Jeremy Jay is as tall and thin as a Topman model, and to be honest, he looks exactly like one. Jeremy Jay grew up in California but for some reason his family was Francophone within the household. Jeremy Jay is on K Records. Jeremy Jay seems like a cookie-cutter hyper-literate bohemian type, but a brief MySpace exchange revealed that he’s not much of a speller. There’s a lot that doesn’t make sense about Jeremy Jay, and that’s what makes him so impossibly intriguing. I mean, what is this guy picturing when he closes his eyes and listens to his own music? Much more pertinently, what should the listener be picturing?

The mystery of Jeremy Jay is a part of what endeared him to me. But he definitely doesn’t lack the songs to back it up. Beautiful Rebel and Heavenly Creatures as a tandem would blow the shit out of most of the crackly remasters they sell in infomercials late at night on the lesser channels. Escape To Aspen, just like everything on the album, seems barely held together with thread, but it is still toe-tappingly catchy and strangely beautiful. But the title track is the highlight. “We’ll meet super late. And we’ll go for a walk. Dream kisses. Danger. Romance. No-one knows.” Not sung, but spoken urgently. Is he poking fun at himself or is he serious? Does it matter?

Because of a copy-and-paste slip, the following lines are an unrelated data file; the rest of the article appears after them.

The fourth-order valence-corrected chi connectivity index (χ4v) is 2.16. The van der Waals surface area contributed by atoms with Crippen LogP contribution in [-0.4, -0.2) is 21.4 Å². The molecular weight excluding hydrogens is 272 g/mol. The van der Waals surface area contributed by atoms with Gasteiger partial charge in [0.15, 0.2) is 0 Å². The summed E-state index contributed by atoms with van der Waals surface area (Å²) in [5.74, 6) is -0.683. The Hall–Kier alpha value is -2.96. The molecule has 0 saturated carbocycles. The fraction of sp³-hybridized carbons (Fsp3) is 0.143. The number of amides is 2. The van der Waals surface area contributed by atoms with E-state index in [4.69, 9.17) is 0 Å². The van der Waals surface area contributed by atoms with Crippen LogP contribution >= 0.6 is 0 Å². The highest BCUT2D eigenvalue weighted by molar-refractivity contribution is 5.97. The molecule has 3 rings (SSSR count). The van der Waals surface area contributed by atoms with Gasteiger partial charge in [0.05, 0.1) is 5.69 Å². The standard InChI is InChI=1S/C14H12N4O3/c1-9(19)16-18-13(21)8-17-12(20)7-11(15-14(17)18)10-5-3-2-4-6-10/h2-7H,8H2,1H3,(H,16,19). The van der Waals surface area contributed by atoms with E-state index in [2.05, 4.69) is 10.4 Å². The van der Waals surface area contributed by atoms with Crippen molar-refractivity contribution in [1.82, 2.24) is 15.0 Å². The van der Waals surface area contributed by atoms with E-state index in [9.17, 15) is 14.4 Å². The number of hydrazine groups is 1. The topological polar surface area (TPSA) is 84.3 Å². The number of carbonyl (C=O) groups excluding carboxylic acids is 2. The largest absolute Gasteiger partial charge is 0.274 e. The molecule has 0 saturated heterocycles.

7. So Cow – I’m Siding With My Captors
Covert BearIf success in music came proportional to merit instead of by fickle democratic means, So Cow would be sitting on a multi-platinum catalogue, appearing on “OMG! The 90s!” specials on Channel 4 and marrying Zooey Deschanel. Alas.

What are the best Irish albums ever? Loveless? U2? Something by that glut of late 80s bands that are held in such high esteem? I’ve got a suggestion. Nobody would ever print this in a broadsheet, but I’m Siding With My Captors is genuinely up there. It’s short, seamless and literally spotless in terms of the absence of chaff. There is no such thing as a highlight, because there aren’t any low points. Only the style of delivery changes.